Iwoca has become the first small business lender to use Open Banking rules to connect with one of the UK's largest banks, enabling customers of Lloyds Bank to submit their transaction history and apply for a loan.
By securely linking their Lloyds Bank data, business owners can now provide iwoca up to five years of transaction history with a few quick clicks of a mouse. This speeds up the lender’s already swift application process even further for Lloyds customers, reducing the time they spend submitting bank information to less than 60 seconds.
Iwoca provides short-term loans of up to £200,000 to small and micro businesses across the UK, Germany and Poland. Since launching in 2012, the company has lent more than £550 million to over 21,500 European businesses.
Having moved into profit earlier this year, iwoca established an Open Banking team with the aim of extending its reach to customers of the UK's biggest banks.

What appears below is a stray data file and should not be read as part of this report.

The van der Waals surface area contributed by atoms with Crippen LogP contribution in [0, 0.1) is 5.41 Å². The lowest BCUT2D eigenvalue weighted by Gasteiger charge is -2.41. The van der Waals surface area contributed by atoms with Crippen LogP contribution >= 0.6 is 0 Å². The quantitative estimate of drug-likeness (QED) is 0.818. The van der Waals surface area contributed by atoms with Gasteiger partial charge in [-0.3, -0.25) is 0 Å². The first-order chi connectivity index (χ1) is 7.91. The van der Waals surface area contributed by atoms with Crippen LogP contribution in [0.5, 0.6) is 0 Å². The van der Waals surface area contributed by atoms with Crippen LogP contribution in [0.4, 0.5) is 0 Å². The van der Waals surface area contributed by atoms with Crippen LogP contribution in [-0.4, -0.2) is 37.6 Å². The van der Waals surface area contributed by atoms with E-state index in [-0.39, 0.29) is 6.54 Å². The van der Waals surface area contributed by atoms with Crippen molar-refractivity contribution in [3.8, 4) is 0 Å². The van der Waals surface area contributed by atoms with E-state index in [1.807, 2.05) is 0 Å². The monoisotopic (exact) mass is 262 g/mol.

Christoph Rieche, CEO and co-founder, iwoca, says future integrations with Barclays, HSBC, RBS, Santander are already in the pipeline and will be switched on within the coming weeks, says
“Open Banking means high street banks no longer have a monopoly on transaction data. As a result, it’s now easier for small businesses to shop around and find the best financial service to meet their needs, without worrying about the brunt of loan application processes,” he says. “Ultimately, we’re excited about the potential for Open Banking. It brings us closer to our vision of making business loans as easy as booking a flight online. Plus, we believe it will help us take a big leap toward achieving our goal to fund one million small businesses - 100,000 of them in the next five years.”
The move to Open Banking is likely to accelerate in the coming months in the wake of a new out-of-the-box Data API release from TrueLayer, which removes the complexity for startups dealing with multiple banking integration protocols by providing a unified data sharing interface for all of the UK’s major banks including Barclays, HSBC Group, Lloyds Group, Santander and RBS, as well as challengers Monzo and Starling Bank.